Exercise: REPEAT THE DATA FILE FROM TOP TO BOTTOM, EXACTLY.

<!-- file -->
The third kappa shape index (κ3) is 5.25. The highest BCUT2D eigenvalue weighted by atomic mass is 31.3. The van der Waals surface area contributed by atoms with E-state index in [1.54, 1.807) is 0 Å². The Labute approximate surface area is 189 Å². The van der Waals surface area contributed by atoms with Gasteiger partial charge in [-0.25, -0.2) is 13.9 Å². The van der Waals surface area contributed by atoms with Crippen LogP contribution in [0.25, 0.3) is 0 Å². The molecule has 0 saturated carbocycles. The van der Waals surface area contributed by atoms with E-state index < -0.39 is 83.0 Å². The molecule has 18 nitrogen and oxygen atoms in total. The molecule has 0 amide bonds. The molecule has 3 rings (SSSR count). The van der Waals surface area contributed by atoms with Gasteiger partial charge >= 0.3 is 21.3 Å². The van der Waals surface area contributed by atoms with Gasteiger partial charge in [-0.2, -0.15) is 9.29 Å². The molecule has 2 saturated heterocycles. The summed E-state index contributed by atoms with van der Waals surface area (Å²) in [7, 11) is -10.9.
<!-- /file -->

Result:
The third kappa shape index (κ3) is 5.25. The highest BCUT2D eigenvalue weighted by atomic mass is 31.3. The van der Waals surface area contributed by atoms with E-state index in [1.54, 1.807) is 0 Å². The Labute approximate surface area is 189 Å². The van der Waals surface area contributed by atoms with Gasteiger partial charge in [-0.25, -0.2) is 13.9 Å². The van der Waals surface area contributed by atoms with Crippen LogP contribution in [0.25, 0.3) is 0 Å². The molecule has 0 saturated carbocycles. The van der Waals surface area contributed by atoms with E-state index < -0.39 is 83.0 Å². The molecule has 18 nitrogen and oxygen atoms in total. The molecule has 0 amide bonds. The molecule has 3 rings (SSSR count). The van der Waals surface area contributed by atoms with Gasteiger partial charge >= 0.3 is 21.3 Å². The van der Waals surface area contributed by atoms with Gasteiger partial charge in [-0.2, -0.15) is 9.29 Å². The molecule has 2 saturated heterocycles. The summed E-state index contributed by atoms with van der Waals surface area (Å²) in [7, 11) is -10.9.